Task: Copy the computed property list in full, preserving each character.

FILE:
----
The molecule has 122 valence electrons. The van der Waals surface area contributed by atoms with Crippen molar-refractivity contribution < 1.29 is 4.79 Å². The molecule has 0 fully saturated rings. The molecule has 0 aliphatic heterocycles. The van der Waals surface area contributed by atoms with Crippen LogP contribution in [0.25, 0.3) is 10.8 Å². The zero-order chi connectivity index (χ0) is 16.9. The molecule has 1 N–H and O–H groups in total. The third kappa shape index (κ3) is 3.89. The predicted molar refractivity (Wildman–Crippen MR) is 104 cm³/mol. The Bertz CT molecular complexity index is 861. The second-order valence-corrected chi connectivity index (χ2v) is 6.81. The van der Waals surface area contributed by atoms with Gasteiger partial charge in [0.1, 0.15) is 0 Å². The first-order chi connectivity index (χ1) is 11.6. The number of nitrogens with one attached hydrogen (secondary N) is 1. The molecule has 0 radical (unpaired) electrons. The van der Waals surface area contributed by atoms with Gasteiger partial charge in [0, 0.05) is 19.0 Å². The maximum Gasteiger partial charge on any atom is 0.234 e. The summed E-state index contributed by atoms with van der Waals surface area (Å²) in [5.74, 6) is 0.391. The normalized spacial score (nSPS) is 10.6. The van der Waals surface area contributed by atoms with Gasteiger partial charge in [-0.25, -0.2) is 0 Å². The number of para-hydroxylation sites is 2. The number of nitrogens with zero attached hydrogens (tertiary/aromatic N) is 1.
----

The molecule has 122 valence electrons. The van der Waals surface area contributed by atoms with Crippen molar-refractivity contribution < 1.29 is 4.79 Å². The molecule has 0 fully saturated rings. The molecule has 0 aliphatic heterocycles. The van der Waals surface area contributed by atoms with Crippen LogP contribution in [0.25, 0.3) is 10.8 Å². The zero-order chi connectivity index (χ0) is 16.9. The molecule has 1 N–H and O–H groups in total. The third kappa shape index (κ3) is 3.89. The predicted molar refractivity (Wildman–Crippen MR) is 104 cm³/mol. The Bertz CT molecular complexity index is 861. The second-order valence-corrected chi connectivity index (χ2v) is 6.81. The van der Waals surface area contributed by atoms with Gasteiger partial charge in [0.1, 0.15) is 0 Å². The first-order chi connectivity index (χ1) is 11.6. The number of nitrogens with one attached hydrogen (secondary N) is 1. The molecule has 0 radical (unpaired) electrons. The van der Waals surface area contributed by atoms with Gasteiger partial charge in [0, 0.05) is 19.0 Å². The maximum Gasteiger partial charge on any atom is 0.234 e. The summed E-state index contributed by atoms with van der Waals surface area (Å²) in [5.74, 6) is 0.391. The normalized spacial score (nSPS) is 10.6. The van der Waals surface area contributed by atoms with Gasteiger partial charge in [-0.25, -0.2) is 0 Å². The number of para-hydroxylation sites is 2. The number of nitrogens with zero attached hydrogens (tertiary/aromatic N) is 1.